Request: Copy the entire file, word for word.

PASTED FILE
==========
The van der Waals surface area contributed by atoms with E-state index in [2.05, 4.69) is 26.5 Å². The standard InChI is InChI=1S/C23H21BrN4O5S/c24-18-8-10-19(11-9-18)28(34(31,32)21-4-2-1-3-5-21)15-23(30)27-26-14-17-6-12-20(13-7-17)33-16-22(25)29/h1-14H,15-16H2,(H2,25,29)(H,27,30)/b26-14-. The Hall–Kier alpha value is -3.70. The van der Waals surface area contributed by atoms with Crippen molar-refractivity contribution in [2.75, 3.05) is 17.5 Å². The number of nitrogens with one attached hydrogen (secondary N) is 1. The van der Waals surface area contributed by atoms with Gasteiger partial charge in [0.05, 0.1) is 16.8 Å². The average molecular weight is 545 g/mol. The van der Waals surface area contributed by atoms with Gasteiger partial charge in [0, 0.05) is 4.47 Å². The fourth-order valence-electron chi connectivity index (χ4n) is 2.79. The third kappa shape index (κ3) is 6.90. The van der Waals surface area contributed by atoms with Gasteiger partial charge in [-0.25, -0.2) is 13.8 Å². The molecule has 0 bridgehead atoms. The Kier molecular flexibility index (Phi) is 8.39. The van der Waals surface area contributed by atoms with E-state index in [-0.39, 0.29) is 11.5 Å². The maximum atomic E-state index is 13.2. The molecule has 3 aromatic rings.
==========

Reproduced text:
The van der Waals surface area contributed by atoms with E-state index in [2.05, 4.69) is 26.5 Å². The standard InChI is InChI=1S/C23H21BrN4O5S/c24-18-8-10-19(11-9-18)28(34(31,32)21-4-2-1-3-5-21)15-23(30)27-26-14-17-6-12-20(13-7-17)33-16-22(25)29/h1-14H,15-16H2,(H2,25,29)(H,27,30)/b26-14-. The Hall–Kier alpha value is -3.70. The van der Waals surface area contributed by atoms with Crippen molar-refractivity contribution in [2.75, 3.05) is 17.5 Å². The number of nitrogens with one attached hydrogen (secondary N) is 1. The van der Waals surface area contributed by atoms with Gasteiger partial charge in [0.05, 0.1) is 16.8 Å². The average molecular weight is 545 g/mol. The van der Waals surface area contributed by atoms with Gasteiger partial charge in [0, 0.05) is 4.47 Å². The fourth-order valence-electron chi connectivity index (χ4n) is 2.79. The third kappa shape index (κ3) is 6.90. The van der Waals surface area contributed by atoms with Gasteiger partial charge in [-0.25, -0.2) is 13.8 Å². The molecule has 0 bridgehead atoms. The Kier molecular flexibility index (Phi) is 8.39. The van der Waals surface area contributed by atoms with E-state index in [-0.39, 0.29) is 11.5 Å². The maximum atomic E-state index is 13.2. The molecule has 3 aromatic rings.